Millennials and the workforce

Posted

7th March 2018

Currently the largest generation in the labour force, millennials can, must and should form an integral part of any recruitment strategy. However, there is little doubt that this considerable portion of the talent pool has vastly different requirements than previous generations. With a far greater understanding of their rights and…

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urrently the largest generation in the labour force, millennials can, must and should form an integral part of any recruitment strategy. However, there is little doubt that this considerable portion of the talent pool has vastly different requirements than previous generations. With a far greater understanding of their rights and far more incentive to jump ship, as it were, they offer a new skill-set, understanding of the market and an entirely modern approach to recruitment.

1. Fluidity
With the average millennial having between 15 and 20 jobs in their lifetime, millennials, in general, don’t stay in one company or at one job for any period of time. This means that in order to attract the most talented candidates it is necessary to adopt a short term strategy, demonstrating what they could achieve in a few years, as they will quite possibly be discouraged to find progress will take a significant period of time.

2. Social Media
LinkedIn’s 2015 Talent Trends Report shows that 62% of millennials visit a company’s social media sites to find out information before applying. In general, they do this to gain a far greater understanding of the company culture and how, they could, potentially slot in. What this means for companies is that they need to be harnessing social media both proactively and reactively. Demonstrating not only their values with campaigns portraying team building days and the like, but also as a recruitment tool and a means of enticing millennials to join their workforce.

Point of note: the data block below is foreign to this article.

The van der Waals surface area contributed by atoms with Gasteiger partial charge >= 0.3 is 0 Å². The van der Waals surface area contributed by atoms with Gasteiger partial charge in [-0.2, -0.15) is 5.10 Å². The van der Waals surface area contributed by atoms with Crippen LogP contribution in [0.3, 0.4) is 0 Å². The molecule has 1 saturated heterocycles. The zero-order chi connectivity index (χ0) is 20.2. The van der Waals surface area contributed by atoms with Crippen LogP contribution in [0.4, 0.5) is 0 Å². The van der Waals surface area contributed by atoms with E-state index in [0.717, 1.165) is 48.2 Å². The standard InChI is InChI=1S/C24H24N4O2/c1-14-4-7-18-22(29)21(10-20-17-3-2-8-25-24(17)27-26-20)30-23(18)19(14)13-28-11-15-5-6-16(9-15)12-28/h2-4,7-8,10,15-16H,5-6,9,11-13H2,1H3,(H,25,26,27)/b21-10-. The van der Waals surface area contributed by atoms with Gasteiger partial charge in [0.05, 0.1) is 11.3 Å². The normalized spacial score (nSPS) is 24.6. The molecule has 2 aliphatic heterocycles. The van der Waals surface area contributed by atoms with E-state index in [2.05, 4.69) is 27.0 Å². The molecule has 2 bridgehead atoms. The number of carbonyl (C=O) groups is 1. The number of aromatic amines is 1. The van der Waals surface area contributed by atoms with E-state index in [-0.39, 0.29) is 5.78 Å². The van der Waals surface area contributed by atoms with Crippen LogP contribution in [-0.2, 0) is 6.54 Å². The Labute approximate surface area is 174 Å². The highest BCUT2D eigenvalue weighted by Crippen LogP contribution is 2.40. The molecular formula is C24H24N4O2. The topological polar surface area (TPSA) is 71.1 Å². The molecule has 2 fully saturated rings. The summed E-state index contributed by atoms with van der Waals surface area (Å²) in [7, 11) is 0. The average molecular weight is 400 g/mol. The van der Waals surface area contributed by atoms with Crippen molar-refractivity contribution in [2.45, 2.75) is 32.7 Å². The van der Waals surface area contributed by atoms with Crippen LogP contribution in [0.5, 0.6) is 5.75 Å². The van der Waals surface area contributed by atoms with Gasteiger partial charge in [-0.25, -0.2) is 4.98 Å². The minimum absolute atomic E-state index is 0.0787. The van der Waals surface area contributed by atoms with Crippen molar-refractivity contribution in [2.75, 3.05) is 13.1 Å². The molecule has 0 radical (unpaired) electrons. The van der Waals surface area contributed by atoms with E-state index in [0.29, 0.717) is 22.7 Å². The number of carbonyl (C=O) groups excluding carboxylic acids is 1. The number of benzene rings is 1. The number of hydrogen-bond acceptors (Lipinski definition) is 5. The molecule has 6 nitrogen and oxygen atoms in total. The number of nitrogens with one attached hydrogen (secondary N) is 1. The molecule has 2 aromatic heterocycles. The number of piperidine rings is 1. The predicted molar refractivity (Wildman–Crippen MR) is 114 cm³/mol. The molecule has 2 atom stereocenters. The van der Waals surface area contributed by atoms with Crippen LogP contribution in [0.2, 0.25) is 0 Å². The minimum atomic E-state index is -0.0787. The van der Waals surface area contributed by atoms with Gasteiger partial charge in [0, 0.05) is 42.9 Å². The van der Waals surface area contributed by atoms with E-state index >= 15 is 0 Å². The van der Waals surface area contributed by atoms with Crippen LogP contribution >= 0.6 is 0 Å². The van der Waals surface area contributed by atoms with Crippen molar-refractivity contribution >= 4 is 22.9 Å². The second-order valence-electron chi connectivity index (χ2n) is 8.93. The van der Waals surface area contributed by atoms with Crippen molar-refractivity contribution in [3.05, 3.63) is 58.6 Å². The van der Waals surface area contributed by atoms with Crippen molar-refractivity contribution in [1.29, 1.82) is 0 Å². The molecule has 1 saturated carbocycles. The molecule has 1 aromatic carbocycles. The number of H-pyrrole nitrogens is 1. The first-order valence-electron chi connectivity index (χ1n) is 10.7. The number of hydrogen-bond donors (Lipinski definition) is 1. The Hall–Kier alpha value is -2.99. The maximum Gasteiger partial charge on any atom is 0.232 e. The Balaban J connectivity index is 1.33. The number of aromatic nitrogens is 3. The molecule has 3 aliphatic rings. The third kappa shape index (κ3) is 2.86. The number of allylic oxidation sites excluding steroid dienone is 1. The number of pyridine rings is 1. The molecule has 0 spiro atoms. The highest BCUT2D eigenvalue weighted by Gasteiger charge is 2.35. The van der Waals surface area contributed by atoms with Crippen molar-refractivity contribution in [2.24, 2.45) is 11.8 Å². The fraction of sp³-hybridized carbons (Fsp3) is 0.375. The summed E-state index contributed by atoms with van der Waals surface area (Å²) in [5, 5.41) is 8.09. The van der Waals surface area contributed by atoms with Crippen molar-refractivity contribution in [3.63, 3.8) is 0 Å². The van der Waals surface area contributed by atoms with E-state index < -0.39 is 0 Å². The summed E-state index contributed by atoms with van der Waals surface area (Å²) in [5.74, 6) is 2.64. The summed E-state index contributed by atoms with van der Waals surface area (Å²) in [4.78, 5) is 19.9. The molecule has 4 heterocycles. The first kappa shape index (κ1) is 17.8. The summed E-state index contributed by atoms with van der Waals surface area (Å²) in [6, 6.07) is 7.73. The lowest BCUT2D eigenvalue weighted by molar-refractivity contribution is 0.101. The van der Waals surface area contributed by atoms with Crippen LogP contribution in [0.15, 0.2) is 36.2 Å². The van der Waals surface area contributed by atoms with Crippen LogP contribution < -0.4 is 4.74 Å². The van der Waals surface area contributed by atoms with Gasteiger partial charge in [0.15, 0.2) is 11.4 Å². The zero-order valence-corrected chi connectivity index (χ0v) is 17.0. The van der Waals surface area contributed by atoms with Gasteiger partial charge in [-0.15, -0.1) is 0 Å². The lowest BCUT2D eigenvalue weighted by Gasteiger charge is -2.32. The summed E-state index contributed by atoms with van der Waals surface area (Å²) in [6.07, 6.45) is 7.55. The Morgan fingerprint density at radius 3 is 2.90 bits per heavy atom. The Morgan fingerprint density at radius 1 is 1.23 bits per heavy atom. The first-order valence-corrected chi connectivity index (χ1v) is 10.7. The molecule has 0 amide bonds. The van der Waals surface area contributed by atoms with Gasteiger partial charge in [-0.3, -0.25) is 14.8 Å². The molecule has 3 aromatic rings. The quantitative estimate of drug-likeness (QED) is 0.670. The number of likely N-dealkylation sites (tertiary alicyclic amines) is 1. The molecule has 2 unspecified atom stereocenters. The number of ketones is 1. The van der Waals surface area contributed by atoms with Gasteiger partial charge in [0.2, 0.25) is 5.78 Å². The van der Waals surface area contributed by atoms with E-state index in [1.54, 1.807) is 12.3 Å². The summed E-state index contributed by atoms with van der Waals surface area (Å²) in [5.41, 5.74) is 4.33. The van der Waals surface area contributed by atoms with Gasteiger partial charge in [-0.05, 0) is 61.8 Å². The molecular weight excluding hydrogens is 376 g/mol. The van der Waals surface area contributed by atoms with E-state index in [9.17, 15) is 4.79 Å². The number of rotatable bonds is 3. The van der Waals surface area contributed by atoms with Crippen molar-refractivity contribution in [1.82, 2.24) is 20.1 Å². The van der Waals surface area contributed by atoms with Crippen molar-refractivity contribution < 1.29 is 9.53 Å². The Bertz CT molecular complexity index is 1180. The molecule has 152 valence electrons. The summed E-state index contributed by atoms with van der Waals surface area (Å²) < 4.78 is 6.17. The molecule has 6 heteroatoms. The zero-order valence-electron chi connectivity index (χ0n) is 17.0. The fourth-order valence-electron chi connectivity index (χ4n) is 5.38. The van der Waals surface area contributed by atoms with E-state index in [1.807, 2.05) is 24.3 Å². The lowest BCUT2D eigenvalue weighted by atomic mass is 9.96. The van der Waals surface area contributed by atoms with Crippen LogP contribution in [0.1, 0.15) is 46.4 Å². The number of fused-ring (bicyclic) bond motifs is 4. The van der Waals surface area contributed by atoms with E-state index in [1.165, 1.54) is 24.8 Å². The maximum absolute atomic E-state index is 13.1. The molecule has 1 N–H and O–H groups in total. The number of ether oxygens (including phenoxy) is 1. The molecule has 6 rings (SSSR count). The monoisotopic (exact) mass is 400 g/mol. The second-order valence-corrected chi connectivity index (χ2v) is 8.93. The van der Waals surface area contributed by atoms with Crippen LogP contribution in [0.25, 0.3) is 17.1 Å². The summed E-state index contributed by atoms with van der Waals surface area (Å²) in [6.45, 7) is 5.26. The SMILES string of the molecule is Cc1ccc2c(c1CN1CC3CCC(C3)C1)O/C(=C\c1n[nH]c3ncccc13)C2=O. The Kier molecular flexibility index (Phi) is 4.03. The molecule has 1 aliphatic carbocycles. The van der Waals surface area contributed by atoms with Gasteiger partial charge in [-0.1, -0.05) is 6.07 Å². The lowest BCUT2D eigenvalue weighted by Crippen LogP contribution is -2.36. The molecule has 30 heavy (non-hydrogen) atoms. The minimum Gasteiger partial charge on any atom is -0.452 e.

3. Company culture
Not only are millennials doing research through social media, but more and more of this employee base hope to see some form of corporate responsibility. Motivated by far more than money alone they want to see a robust company culture whether that’s through volunteer days, flexi-working or parental leave; millennials have a greater understanding of their rights and want to see that companies are forward thinking and in line with the general market shift towards more responsive working practice.

4. Technology
Born into an age that saw the development of the internet, mobile phone and the rapid acceleration of technology, millennials expect their companies to integrate this right across from the board. What this means is practical terms is that they expect to see software that is intuitive, responsive and reactive and that helps streamline their job and make them so much more effective. A Cisco study (https://blogs.cisco.com/ciscoit/new-cisco-study-finds-that-millennials’-workplace-demands-for-flexibility-rivals-pay) found that more than half of millennials wouldn’t accept a job from a company that bans social media, which is an interesting point to consider.

5. Support
Last but by no means least is support. Ensuring staff have the right level of managerial encouragement and assistance is, genuinely, a requirement right across the board. Naturally, millennials are no exception in needing a clear line manager who is able to offer advice, support and feedback. Quite possibly the most integral part of any successful employment; having that right level of nurture and training is the best possible way of not only hiring millennials, but retaining them.